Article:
Metal Gear Solid movie could take the 'Deadpool or Logan route'

Director Jordan Vogt-Roberts said a big budget isn't as important as getting the characters right.

Metal Gear Solid seems like the kind of game series that would translate perfectly into a movie—which is good, because, while not much has happened with it so far, an MGS movie is in the works. (No, not the porn thing, an actual, theatrical film.) And while plenty of other seemingly ready-made game movies have dropped the ball (looking at you, Warcraft), director Jordan Vogt-Roberts recently gave assurances to Collider that he's going to get it right. 

Vogt-Roberts, who signed to direct the film in 2014, said Metal Gear Solid is unique because it's been under the control of creator Hideo Kojima, who's been working with him on the script, from the very start. "For decades now Metal Gear Solid has essentially had one voice," he explained. "So you’re dealing with a highly, highly specific property that’s idiosyncratic to one persona and one person’s point of view and the way in which they interpret sort of culture and Western culture and twist that back around into this super-pure, amazing property that has a tone that I think is unlike anything else that is out there." 

And while Metal Gear is a big-budget game series, the film adaptation won't necessarily break the bank. "I want to make the version of the movie that is most true to what it needs to be, so if that is a Deadpool or Logan route where you go with a smaller budget and you’re able to make it R, great," he said. "If you need to blow it out more and really get that bigger budget and go PG-13, I think it could exist in both avenues."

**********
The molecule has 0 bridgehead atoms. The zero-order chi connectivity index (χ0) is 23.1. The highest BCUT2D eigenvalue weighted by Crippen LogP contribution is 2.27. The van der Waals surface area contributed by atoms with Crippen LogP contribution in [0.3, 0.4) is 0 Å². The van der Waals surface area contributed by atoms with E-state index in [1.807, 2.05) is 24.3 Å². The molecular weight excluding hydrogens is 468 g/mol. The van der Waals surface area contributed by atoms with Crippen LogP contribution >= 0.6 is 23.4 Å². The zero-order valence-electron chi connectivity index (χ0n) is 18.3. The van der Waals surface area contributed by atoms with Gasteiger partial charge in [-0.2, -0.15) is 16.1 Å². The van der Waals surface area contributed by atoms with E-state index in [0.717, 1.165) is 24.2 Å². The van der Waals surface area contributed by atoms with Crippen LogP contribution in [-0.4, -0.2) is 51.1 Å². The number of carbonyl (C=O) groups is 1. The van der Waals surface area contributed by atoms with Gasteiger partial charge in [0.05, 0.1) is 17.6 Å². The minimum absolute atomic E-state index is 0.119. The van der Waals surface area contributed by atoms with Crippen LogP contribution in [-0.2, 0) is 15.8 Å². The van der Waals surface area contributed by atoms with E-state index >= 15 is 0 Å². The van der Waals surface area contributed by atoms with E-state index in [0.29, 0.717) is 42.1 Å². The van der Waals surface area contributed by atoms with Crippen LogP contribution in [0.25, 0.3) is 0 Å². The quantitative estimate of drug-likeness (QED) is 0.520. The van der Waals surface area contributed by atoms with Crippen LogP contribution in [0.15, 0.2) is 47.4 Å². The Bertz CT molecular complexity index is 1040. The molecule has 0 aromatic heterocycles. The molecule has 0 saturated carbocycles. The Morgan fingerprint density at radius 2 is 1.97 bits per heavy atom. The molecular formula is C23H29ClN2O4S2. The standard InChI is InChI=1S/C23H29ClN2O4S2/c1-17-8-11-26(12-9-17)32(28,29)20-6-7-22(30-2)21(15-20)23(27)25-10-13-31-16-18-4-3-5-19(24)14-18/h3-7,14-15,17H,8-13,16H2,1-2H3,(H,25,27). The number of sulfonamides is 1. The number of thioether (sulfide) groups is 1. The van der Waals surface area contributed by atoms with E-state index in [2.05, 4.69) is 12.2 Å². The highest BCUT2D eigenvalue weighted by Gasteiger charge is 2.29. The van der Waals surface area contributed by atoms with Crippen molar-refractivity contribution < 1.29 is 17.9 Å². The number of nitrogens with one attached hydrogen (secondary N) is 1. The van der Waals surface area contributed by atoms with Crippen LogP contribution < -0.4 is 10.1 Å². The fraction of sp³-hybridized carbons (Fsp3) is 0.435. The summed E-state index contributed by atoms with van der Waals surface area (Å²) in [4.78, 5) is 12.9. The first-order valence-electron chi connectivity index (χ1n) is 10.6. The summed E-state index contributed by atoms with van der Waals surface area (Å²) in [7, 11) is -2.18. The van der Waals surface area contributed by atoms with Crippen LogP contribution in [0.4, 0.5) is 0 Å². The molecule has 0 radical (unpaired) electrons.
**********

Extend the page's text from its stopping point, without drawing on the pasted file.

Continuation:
For now, the priority is simply getting the characters nailed down, and it sounds like Vogt-Roberts has a pretty good feel for what he wants, and what's important to fans. Of course, you could have said much the same about Duncan Jones, who exhibited similar enthusiasm for the Warcraft project prior to its release. It takes more than director's personal excitement to make a good film—although it's obviously better to have it than not. And Vogt-Roberts does sound like he knows what he's talking about. 

"You look at the scope of the Metal Gear world and you go all the way back to the ‘60s and before that in the lore, and then you go to the more contemporary games in the near-future and stuff like that, you’re dealing with decades and decades and decades of characters," he said. "You’re dealing with, like, okay how do Snake and Big Boss interact, how does Zero and all these other people interact with each other? How do you pick and choose the cyborg ninja and the sniper wolf and all these people and have them fit into a narrative that makes sense?”    

IMDB currently lists Metal Gear Solid as "in development," with no release target set. Jordan Vogt-Roberts is currently wrapping up work on Kong: Skull Island, which comes out next month and looks like it might be pretty good

ABOUT THE AUTHOR

As lead news writer during ‘merican hours, Andy covers the day-to-day events that keep PC gaming so interesting, exciting, and occasionally maddening. He’s fond of RPGs, FPSs, dungeons, Myst, and the glorious irony of his parents buying him a TRS-80 instead of an Atari so he wouldn't end up wasting his life on videogames.
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